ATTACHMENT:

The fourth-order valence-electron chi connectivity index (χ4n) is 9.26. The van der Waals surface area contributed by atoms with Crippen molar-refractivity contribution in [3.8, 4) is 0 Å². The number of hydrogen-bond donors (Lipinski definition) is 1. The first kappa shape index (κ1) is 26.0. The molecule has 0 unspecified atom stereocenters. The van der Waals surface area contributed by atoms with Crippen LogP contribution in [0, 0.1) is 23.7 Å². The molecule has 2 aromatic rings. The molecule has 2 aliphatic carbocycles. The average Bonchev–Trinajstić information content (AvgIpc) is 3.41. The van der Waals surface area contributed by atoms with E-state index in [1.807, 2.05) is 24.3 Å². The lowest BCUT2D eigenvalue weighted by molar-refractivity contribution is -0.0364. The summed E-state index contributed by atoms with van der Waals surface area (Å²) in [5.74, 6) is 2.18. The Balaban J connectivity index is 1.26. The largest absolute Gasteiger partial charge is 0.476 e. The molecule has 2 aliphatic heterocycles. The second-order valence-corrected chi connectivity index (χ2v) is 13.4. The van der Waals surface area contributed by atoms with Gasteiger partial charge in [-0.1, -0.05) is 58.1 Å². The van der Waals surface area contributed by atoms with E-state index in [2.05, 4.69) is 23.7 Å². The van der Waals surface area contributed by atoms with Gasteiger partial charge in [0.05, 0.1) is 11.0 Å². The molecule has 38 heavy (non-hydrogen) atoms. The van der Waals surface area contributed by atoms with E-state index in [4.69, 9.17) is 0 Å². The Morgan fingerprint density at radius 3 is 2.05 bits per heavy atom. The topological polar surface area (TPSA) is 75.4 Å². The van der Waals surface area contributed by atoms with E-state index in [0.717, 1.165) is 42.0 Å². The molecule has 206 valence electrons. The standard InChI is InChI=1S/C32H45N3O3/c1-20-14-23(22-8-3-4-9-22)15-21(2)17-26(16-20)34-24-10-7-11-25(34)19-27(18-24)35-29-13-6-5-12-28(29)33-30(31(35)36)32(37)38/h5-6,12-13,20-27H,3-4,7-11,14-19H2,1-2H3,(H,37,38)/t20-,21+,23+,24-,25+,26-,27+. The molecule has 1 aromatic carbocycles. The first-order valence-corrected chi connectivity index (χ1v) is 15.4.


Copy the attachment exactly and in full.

The fourth-order valence-electron chi connectivity index (χ4n) is 9.26. The van der Waals surface area contributed by atoms with Crippen molar-refractivity contribution in [3.8, 4) is 0 Å². The number of hydrogen-bond donors (Lipinski definition) is 1. The first kappa shape index (κ1) is 26.0. The molecule has 0 unspecified atom stereocenters. The van der Waals surface area contributed by atoms with Crippen LogP contribution in [0, 0.1) is 23.7 Å². The molecule has 2 aromatic rings. The molecule has 2 aliphatic carbocycles. The average Bonchev–Trinajstić information content (AvgIpc) is 3.41. The van der Waals surface area contributed by atoms with E-state index in [1.807, 2.05) is 24.3 Å². The lowest BCUT2D eigenvalue weighted by molar-refractivity contribution is -0.0364. The summed E-state index contributed by atoms with van der Waals surface area (Å²) in [5.74, 6) is 2.18. The Balaban J connectivity index is 1.26. The largest absolute Gasteiger partial charge is 0.476 e. The molecule has 2 aliphatic heterocycles. The second-order valence-corrected chi connectivity index (χ2v) is 13.4. The van der Waals surface area contributed by atoms with Gasteiger partial charge in [-0.1, -0.05) is 58.1 Å². The van der Waals surface area contributed by atoms with E-state index in [2.05, 4.69) is 23.7 Å². The van der Waals surface area contributed by atoms with Gasteiger partial charge in [0.05, 0.1) is 11.0 Å². The molecule has 38 heavy (non-hydrogen) atoms. The van der Waals surface area contributed by atoms with E-state index in [4.69, 9.17) is 0 Å². The Morgan fingerprint density at radius 3 is 2.05 bits per heavy atom. The topological polar surface area (TPSA) is 75.4 Å². The van der Waals surface area contributed by atoms with E-state index in [0.717, 1.165) is 42.0 Å². The molecule has 206 valence electrons. The standard InChI is InChI=1S/C32H45N3O3/c1-20-14-23(22-8-3-4-9-22)15-21(2)17-26(16-20)34-24-10-7-11-25(34)19-27(18-24)35-29-13-6-5-12-28(29)33-30(31(35)36)32(37)38/h5-6,12-13,20-27H,3-4,7-11,14-19H2,1-2H3,(H,37,38)/t20-,21+,23+,24-,25+,26-,27+. The molecule has 1 aromatic carbocycles. The first-order valence-corrected chi connectivity index (χ1v) is 15.4.